The chief medical officer at Cure SMA detailed the importance of having options for patients and how certain administration routes and schedules offer more personalized approaches, particularly for adult patients with SMA.
That’s really been the crux in treating SMA—early recognition. We know through the clinical trials of each of the therapies that are available that they’ve studied them in pre-symptomatic infants. We know regardless of the treatment, the sooner it’s initiated, the better the outcome.
In spinal muscular atrophy (SMA), there exists a phenomenon called the diagnostic odyssey. It refers to the sometimes excruciatingly long time it can take for an infant or child to be diagnosed with SMA. In recent years, Cure SMA and other organizations have pushed for the expansion of newborn screening in an attempt to identify these patients sooner, with hopes that it would improve the speed to treatment for them, in turn.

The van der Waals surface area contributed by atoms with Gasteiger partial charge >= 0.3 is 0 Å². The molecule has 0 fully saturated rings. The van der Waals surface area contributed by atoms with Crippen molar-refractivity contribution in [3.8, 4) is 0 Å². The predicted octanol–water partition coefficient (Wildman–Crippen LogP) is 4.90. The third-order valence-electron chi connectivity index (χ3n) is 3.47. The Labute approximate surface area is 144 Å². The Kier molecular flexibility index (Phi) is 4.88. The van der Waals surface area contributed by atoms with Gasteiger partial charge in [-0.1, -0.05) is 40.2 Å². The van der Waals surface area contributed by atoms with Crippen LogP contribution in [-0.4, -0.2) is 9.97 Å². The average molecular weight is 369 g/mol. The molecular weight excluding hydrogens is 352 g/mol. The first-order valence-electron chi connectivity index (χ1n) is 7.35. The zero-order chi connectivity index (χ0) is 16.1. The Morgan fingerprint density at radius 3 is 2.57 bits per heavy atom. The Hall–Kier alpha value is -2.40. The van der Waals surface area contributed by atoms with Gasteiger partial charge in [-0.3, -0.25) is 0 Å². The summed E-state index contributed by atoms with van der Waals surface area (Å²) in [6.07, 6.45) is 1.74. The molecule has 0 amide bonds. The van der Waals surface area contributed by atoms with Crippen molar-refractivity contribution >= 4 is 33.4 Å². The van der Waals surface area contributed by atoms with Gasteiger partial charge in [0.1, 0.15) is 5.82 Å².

Although, as Mary Schroth, MD, chief medical officer, Cure SMA, noted in an interview with NeurologyLive, even if the organization achieves its goal of getting newborn screening initiated in every state in the US, around 5% of infants with SMA will still remain unidentified. This, Schroth explained, highlights the difficulties of early identification, one the largest remaining challenge in SMA.
Schroth described the current status of that challenge and the role that early identification can play in changing the lives of patients. She also explained how physician education on the recognition of these patients as having SMA may help address that 5% that slips past newborn screening.